Liver Disease: Expert discusses risks and symptoms
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Expert cardiologist, Dr Alan Kwan said his research team wanted to “examine the connections between the heart and liver”. Based at the Smidt Heart Institute at Cedars-Sinai, Dr Kwan elaborated on his study rationale. “The liver processes cholesterol and produces factors involved in blood clotting and inflammation,” he began.
“[These] can affect the heart, so we wanted to take a closer look at these associations.”
For the study, the researchers reviewed electronic medical record of 1,668 patients, who had differing levels of liver fibrosis, in the past 11 years.
All patients involved in the database also had a cardiac MRI within a year of having their liver analysed.
Cardiac MRI provides detailed imaging of the heart, which includes its structure, muscle composition, and blood vessel size.
After analysis, elevated markers of fibrosis were associated with abnormalities in heart function and vascular dimension.
Even subtle forms of liver disease seemingly impacted heart health, the researchers noted in the journal Frontiers in Cardiovascular Medicine.
Dr Kwan, who is a cardiac imaging researcher, said: “The abnormalities we saw were vascular changes – enlargement of the blood vessels coming out of the heart, as well as an increase in how much blood was moving.
“Typically, when physicians examine the heart, we aren’t thinking about the liver and vice versa. We tend to be very specialised in our own organ categories.
“But this study’s findings indicate that we can and should screen for liver conditions when looking at heart conditions.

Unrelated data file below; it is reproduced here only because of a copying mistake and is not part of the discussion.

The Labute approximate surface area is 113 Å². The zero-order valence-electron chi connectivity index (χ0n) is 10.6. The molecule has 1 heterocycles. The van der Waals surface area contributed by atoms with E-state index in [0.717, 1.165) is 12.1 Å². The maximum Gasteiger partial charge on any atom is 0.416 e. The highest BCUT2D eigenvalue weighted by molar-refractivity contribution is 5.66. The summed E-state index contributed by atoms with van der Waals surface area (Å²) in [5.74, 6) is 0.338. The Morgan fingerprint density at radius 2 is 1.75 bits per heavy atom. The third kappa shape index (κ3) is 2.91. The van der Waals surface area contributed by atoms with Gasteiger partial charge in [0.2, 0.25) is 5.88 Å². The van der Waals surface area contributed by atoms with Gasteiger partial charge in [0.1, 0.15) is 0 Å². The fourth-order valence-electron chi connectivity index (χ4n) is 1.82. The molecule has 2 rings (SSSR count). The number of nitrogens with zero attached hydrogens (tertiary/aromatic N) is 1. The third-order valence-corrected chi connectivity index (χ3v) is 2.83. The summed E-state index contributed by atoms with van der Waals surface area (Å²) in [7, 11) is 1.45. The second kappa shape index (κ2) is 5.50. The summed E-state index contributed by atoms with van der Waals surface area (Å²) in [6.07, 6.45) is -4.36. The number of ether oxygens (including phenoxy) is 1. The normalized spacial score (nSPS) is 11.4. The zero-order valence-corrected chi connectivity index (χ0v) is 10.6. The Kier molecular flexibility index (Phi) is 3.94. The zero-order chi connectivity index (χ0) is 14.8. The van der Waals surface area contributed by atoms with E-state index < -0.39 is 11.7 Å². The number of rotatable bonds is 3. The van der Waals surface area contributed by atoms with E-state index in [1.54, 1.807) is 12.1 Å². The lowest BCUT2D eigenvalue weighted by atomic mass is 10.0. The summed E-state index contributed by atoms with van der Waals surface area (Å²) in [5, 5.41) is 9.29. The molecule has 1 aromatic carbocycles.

“We can’t view the heart and the liver as completely separate organs functioning on their own islands.”
This research has also caused other questions to come to light, such as: “When treating people with non-alcoholic fatty liver disease, could medications to treat this also help the heart?”
Dr Kwan, the lead author of the study, questioned: “When you see your cardiologist… and high cholesterol, blood pressure, diabetes and family history are discussed, should non-alcoholic fatty liver disease also be a standard risk factor to consider?”
Non-alcoholic fatty liver disease
The NHS explained that a build-up of fat in the liver is “usually” seen in people who are overweight or obese.
In the early stages, the fat in the liver doesn’t cause any harm, but if it continues to build up, it can damage the organ.
High levels of fat in the liver is associated with diabetes, high blood pressure, and kidney disease.
“If you already have diabetes, non-alcoholic fatty liver disease (NAFLD) increases your chance of developing heart problems,” the NHS says.
When there is little fat in the liver, there are typically no symptoms.
Yet, as inflammation ensues and the liver tissue thickens, you could experience:
- A dull or aching pain in the top right of the tummy (over the lower right side of the ribs)
- Extreme tiredness
- Unexplained weight loss
In more severe stages, when cirrhosis develops, jaundice can occur (which is when the whites of the eyes turn yellow, and the skin takes on a yellow-ish hue).
Another tell-tale sign of advanced liver disease is when the legs, ankles, feet, and stomach become swollen.
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